- the regime had required 60 days of labour on compulsory agriculture or public works each year. This was reduced to 45 days in 1955, but had largely been abandoned by 1960 just before independence.

- in the inter war period, the administration had helped to recruit labour for mines & plantations.

2 The Church

- at independence, there were nearly 6,000 European missionaries.

- Africans were also involved very extensively; there were about 500 African priests & 35-40 new ordinations each year, but this step came mostly after 1945. In addition, there were over 25,000 catechists and 400 brothers and 750 nuns in teaching orders.

- a special concordat with the Vatican in 1906 gave entire responsibility for mission work with Belgian church and orders (however, the latter recruited individuals from elsewhere, from Quebec for example).

- the agreement provided many economic benefits: the state subsidised schools and the payment of missionaries; 200 hectares of land were granted for each mission station which provided not only food, but could be used to get additional revenue.

- bureaucrats were under orders: “Government servants are not working alone in the task of civilisation. The religious orders are participating in at least equal measure.... Civil servants, whatever their own religious views, are under a strict obligation to aid the Christian missionaries.” Cartey & Kilson, The Africa Reader: Colonial Africa, p. 90.

3 Companies

- there were a number of large plantations of oil palm and rubber (huge conglomerates—Lever group and Societé Géneral). Mining also began in the 1920s and expanded to very large proportions (copper, tin, diamonds and some gold).

- civil servants were ordered to support business, including urging Africans to provide labour. As a government memo stated in 1922: “It is a mistake to believe ... that once taxes are paid and other legal obligations met, the native may remain inactive. Under no circumstances may magistrates express this opinion. In every case, I should consider this to be a lack of discipline violating the recommendations of the government and our most positive duties toward our black subjects.” Cartey & Kilson, The Africa Reader: Colonial Africa, p. 91.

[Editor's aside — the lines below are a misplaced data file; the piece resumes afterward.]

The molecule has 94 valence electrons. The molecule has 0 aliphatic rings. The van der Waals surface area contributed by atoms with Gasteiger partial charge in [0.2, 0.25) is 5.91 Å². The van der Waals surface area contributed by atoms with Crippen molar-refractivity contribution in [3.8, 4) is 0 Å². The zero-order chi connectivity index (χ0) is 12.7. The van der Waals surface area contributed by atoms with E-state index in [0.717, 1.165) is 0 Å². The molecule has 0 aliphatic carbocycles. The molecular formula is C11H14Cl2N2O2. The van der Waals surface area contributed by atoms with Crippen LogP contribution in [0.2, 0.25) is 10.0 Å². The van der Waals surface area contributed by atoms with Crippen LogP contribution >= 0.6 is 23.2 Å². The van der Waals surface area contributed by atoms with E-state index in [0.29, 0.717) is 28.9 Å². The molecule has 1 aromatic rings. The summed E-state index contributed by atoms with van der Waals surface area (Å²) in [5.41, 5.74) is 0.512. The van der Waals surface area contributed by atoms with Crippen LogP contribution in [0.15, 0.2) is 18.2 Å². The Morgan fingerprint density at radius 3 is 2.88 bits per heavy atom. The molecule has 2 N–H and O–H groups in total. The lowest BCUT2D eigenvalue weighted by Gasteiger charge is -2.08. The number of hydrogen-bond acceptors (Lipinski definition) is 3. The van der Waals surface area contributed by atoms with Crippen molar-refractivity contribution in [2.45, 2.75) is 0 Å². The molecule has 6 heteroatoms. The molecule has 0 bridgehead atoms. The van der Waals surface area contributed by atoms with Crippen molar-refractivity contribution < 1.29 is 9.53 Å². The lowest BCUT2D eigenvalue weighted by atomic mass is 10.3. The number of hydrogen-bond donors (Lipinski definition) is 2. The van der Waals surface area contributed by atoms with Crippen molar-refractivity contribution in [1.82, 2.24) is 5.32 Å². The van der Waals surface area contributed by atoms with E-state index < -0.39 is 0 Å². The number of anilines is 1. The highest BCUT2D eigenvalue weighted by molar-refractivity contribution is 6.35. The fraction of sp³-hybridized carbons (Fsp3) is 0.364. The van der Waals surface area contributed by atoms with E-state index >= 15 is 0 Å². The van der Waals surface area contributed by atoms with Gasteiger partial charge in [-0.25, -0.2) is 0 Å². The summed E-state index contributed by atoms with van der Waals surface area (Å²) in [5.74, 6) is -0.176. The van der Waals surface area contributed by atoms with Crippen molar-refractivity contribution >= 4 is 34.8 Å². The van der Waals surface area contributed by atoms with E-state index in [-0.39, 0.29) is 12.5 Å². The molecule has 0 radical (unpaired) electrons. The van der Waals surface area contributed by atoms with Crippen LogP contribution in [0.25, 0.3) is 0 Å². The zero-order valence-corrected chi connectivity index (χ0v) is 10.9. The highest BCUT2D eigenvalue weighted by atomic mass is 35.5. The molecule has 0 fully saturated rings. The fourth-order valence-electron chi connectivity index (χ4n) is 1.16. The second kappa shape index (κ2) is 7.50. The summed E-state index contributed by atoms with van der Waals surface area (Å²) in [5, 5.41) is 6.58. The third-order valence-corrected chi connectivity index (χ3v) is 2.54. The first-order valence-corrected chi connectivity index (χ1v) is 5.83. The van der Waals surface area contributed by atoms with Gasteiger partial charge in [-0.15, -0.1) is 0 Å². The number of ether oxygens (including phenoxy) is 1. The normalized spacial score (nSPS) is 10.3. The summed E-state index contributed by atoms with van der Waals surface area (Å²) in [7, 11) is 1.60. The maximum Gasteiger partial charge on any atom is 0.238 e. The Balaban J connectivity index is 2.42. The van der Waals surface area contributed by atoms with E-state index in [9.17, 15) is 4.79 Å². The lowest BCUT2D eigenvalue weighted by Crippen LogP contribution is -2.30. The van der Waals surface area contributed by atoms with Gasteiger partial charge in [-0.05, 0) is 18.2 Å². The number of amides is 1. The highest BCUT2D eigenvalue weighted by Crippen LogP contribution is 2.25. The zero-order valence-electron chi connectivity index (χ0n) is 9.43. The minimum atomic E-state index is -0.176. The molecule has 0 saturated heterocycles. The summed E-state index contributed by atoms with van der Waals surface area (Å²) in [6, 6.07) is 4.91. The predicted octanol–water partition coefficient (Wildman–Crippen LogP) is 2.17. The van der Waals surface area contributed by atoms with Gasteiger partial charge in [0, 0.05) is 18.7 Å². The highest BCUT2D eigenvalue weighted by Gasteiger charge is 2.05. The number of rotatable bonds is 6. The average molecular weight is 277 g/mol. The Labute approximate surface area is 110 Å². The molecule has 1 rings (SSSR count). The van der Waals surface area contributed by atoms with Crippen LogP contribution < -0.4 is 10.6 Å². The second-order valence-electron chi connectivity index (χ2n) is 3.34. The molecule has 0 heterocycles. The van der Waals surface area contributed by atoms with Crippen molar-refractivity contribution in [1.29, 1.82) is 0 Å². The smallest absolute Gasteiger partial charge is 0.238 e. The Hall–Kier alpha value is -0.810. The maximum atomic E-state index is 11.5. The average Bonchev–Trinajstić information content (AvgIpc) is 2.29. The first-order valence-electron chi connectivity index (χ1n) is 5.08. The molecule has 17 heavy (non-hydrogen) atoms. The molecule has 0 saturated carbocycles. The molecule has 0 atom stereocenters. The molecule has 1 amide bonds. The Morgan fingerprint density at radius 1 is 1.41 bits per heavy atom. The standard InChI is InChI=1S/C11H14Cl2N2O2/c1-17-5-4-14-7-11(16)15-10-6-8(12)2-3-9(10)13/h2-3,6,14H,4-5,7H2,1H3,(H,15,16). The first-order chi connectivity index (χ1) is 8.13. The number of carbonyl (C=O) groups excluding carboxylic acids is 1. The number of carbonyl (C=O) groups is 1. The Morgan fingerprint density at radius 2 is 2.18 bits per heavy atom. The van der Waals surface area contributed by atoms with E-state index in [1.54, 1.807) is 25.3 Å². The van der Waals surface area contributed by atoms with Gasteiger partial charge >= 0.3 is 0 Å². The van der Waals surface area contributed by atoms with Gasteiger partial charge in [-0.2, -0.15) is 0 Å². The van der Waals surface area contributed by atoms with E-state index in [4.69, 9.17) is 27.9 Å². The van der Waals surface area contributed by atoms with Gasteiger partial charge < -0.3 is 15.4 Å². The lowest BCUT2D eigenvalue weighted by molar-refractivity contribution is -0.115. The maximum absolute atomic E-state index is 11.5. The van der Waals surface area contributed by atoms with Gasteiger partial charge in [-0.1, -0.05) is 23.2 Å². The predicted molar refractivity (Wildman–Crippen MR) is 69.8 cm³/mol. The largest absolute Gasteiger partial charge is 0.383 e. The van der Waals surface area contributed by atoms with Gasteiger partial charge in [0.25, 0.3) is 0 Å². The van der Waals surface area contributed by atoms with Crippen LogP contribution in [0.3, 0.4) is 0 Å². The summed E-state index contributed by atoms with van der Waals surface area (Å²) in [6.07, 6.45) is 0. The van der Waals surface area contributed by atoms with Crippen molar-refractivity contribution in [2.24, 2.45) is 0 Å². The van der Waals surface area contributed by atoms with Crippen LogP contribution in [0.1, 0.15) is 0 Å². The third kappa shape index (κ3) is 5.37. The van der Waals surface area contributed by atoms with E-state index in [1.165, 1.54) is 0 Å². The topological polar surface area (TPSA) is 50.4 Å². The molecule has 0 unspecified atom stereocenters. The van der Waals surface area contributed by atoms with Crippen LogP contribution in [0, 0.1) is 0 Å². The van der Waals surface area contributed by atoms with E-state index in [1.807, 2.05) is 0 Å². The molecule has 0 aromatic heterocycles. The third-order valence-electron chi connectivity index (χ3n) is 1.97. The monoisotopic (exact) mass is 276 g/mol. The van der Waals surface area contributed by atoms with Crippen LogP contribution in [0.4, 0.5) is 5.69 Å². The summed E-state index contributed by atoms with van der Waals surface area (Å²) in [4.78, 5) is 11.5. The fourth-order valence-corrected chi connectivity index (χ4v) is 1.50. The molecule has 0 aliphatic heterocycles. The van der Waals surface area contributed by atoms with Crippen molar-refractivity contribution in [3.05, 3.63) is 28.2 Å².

- these linkages were reinforced by career paths. The colonial civil service was much like the military; after 23 years of service, officials retired with a pension. They were still young (in their late 40s or early 50s) and pensions were fairly small.

- of course, interests did not always coincide and there were tensions and even conflict:

- however, such tensions were not very evident to Africans and the ‘trinity’ of the Belgian Congo was said to appear like a seamless web.


- Africans in the Belgian Congo were probably affected more intensively than anywhere else; few escaped. Not only were males especially drawn away from home to labour for considerable periods and on a massive scale, but how and what people cultivated was directed in detail.

- government services too were provided on a very substantial scale:

- economic development was both extensive and intensive.

- however, Africans had been educated and trained only for very low levels; slowly after 1945, they began to send Africans abroad for higher education, even for the priesthood, but the numbers were small. The result was that there were very few highly educated and trained Africans at the time of independence.


- the idea underlying Belgian policies in the Congo was to change and transform the masses rather than to produce an elite. Moreover, it is not too much of a distortion to say that the transformation they had in mind was to a proletariat. It also implies a view of African capabilities as being very limited.

- the Belgians were certainly not unique in these attitudes. What was unique was the systematic and exhaustive manner in which they went about implementing them.

- this was more or less the opposite of the de facto policy of assimilation pursued in the French African colonies of producing an elite.

- in British colonies, elites emerged very early although this was not usually a result of government policy; various situations (missions, the presence of white settlers or economic development) gave some Africans the resources to pursue education, even abroad. Thus, the development of western educated and assimilated elites was more a private development.